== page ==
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I have a large directory structure hosted on a network storage device that I'd like to traverse using os.walk. The system is rather slow, but I think the process could be done quicker if I could query multiple directories at the same time (all with the same common root). I don't care what order the outputs come in, so long as by the end I have parsed everything.

I'm thinking of re-implementing os.walk to pass new directories into a pool of threaded workers. I'd much rather use someone else's code if it already exists (why reinvent the wheel?), but haven't come across any.

Surely this is a common task? Has anyone come across something like this before? Maybe I'm missing something and it wouldn't result in a speedup.

If I don't get an answer in a week or so, no doubt I'll post my attempt here.

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You might be moving the bottleneck from your software to the hardware. Do you have the hardware and o/s configuration for your computer to read, simultaneously, from more than one location on your storage device ? If each of your os walkers is trying to read through the same channel the contention between them is likely to outweigh any speedup you expect to gain. – High Performance Mark Mar 20 '13 at 11:39
I don't know too much about the backend infrastructure. The network storage is a large corporate system, mounted as a Samba share on Windows 7. I'm assuming it has the capability to run more queries as it's used by 100s of users at the same time, and that the slowness is a result of latency between my machine and the off-site storage. If this is the case then I expect that submitting multiple queries at the same time will get the job done quicker. – Snorfalorpagus Mar 20 '13 at 11:42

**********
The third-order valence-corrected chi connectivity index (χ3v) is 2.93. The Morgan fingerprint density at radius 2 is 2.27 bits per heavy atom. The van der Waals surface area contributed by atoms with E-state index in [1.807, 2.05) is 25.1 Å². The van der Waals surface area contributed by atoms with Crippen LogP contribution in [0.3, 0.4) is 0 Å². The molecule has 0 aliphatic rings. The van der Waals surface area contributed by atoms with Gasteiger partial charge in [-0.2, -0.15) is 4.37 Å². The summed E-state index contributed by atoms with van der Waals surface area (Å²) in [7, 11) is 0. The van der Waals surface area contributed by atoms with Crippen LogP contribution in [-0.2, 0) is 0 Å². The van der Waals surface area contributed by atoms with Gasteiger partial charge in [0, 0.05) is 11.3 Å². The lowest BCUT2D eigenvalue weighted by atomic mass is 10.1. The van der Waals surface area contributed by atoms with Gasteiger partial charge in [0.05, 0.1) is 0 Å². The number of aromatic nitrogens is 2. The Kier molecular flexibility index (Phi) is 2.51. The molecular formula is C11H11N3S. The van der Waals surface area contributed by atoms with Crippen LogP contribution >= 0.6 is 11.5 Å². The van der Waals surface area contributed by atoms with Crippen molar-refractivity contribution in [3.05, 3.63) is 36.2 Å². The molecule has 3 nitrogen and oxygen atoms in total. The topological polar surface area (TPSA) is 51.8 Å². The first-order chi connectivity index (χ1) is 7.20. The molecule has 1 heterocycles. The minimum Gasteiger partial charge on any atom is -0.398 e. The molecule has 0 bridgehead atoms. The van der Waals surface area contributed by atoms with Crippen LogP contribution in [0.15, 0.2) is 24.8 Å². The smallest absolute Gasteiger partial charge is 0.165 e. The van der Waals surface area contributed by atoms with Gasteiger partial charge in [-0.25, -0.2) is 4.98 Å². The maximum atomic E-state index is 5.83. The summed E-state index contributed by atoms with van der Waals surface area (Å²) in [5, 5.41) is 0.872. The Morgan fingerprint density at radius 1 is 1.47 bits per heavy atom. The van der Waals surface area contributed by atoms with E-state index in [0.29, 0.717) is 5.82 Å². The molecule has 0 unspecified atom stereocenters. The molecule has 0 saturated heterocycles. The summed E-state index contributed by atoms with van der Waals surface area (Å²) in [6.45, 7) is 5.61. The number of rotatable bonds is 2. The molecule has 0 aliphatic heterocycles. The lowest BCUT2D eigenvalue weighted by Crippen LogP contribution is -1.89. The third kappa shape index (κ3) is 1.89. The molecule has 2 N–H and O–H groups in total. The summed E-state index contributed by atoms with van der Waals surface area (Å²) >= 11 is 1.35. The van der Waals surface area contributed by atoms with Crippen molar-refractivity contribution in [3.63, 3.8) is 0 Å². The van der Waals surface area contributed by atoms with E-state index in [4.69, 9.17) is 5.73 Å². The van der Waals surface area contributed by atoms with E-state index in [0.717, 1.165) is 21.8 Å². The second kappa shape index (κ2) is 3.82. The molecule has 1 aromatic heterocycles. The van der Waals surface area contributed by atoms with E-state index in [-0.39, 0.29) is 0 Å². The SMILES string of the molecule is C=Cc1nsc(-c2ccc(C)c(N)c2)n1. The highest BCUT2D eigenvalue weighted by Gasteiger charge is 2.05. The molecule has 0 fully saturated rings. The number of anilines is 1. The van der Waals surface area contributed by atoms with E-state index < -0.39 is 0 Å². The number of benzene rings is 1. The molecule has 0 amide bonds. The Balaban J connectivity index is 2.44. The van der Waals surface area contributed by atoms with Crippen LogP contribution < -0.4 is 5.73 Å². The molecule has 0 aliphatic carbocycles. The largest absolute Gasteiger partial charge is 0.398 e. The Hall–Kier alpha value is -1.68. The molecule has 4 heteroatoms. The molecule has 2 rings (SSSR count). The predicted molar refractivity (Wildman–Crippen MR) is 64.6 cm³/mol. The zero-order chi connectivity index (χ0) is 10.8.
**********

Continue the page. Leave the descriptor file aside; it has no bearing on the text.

Yes, given your description of your infrastructure it sounds as if there is the hardware, at least, for multiple i/o channels. Without a lot more detail I'm not going to hazard a guess about the performance of your approach. But, I remain prepared to be unsurprised if you find that multiple simultaneous queries (all of which will incur the latency you mention) do not perform better than one humongous query. – High Performance Mark Mar 20 '13 at 11:59

It seems you need a distributed job execution system. I've been working with Gearman for a while and find it a great framework, if you don't want to start with the basic Thread module, I'll recommend it. It supports clients and workers written in Python, so maybe fit your needs. But you may still need to do the division job.

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Gearman looks perhaps a little overkill for the task I have in mind. – Snorfalorpagus Mar 21 '13 at 9:54
Well, I'm afraid of that too. But honestly the installation of gearman could be very fast so doesn't take too much effort. – user1149862 Mar 21 '13 at 10:13

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